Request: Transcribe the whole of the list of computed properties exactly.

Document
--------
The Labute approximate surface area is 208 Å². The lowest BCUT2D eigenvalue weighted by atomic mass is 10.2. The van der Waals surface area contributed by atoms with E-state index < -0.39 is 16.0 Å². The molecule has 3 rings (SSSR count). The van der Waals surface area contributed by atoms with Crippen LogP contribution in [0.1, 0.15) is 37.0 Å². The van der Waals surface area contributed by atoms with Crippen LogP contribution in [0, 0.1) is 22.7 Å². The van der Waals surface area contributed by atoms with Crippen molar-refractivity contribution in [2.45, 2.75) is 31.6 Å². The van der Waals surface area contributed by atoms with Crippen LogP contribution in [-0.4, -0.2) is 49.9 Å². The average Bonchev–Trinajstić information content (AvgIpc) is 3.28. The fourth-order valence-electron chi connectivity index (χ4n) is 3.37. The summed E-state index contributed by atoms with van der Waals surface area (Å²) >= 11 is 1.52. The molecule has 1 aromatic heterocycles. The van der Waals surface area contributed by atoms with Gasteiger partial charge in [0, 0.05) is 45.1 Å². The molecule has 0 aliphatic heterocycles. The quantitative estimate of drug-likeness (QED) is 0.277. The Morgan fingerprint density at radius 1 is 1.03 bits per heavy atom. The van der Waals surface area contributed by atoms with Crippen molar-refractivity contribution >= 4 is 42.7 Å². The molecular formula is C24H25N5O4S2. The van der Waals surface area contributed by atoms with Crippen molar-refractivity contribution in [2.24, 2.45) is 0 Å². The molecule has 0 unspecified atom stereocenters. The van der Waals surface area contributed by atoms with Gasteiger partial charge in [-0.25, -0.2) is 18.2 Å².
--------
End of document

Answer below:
The Labute approximate surface area is 208 Å². The lowest BCUT2D eigenvalue weighted by atomic mass is 10.2. The van der Waals surface area contributed by atoms with E-state index < -0.39 is 16.0 Å². The molecule has 3 rings (SSSR count). The van der Waals surface area contributed by atoms with Crippen LogP contribution in [0.1, 0.15) is 37.0 Å². The van der Waals surface area contributed by atoms with Crippen LogP contribution in [0, 0.1) is 22.7 Å². The van der Waals surface area contributed by atoms with Crippen molar-refractivity contribution in [2.45, 2.75) is 31.6 Å². The van der Waals surface area contributed by atoms with Crippen LogP contribution in [-0.4, -0.2) is 49.9 Å². The average Bonchev–Trinajstić information content (AvgIpc) is 3.28. The fourth-order valence-electron chi connectivity index (χ4n) is 3.37. The summed E-state index contributed by atoms with van der Waals surface area (Å²) >= 11 is 1.52. The molecule has 1 aromatic heterocycles. The van der Waals surface area contributed by atoms with Gasteiger partial charge in [0, 0.05) is 45.1 Å². The molecule has 0 aliphatic heterocycles. The quantitative estimate of drug-likeness (QED) is 0.277. The Morgan fingerprint density at radius 1 is 1.03 bits per heavy atom. The van der Waals surface area contributed by atoms with Crippen molar-refractivity contribution >= 4 is 42.7 Å². The molecular formula is C24H25N5O4S2. The van der Waals surface area contributed by atoms with Crippen molar-refractivity contribution in [2.24, 2.45) is 0 Å². The molecule has 0 unspecified atom stereocenters. The van der Waals surface area contributed by atoms with Gasteiger partial charge in [-0.25, -0.2) is 18.2 Å².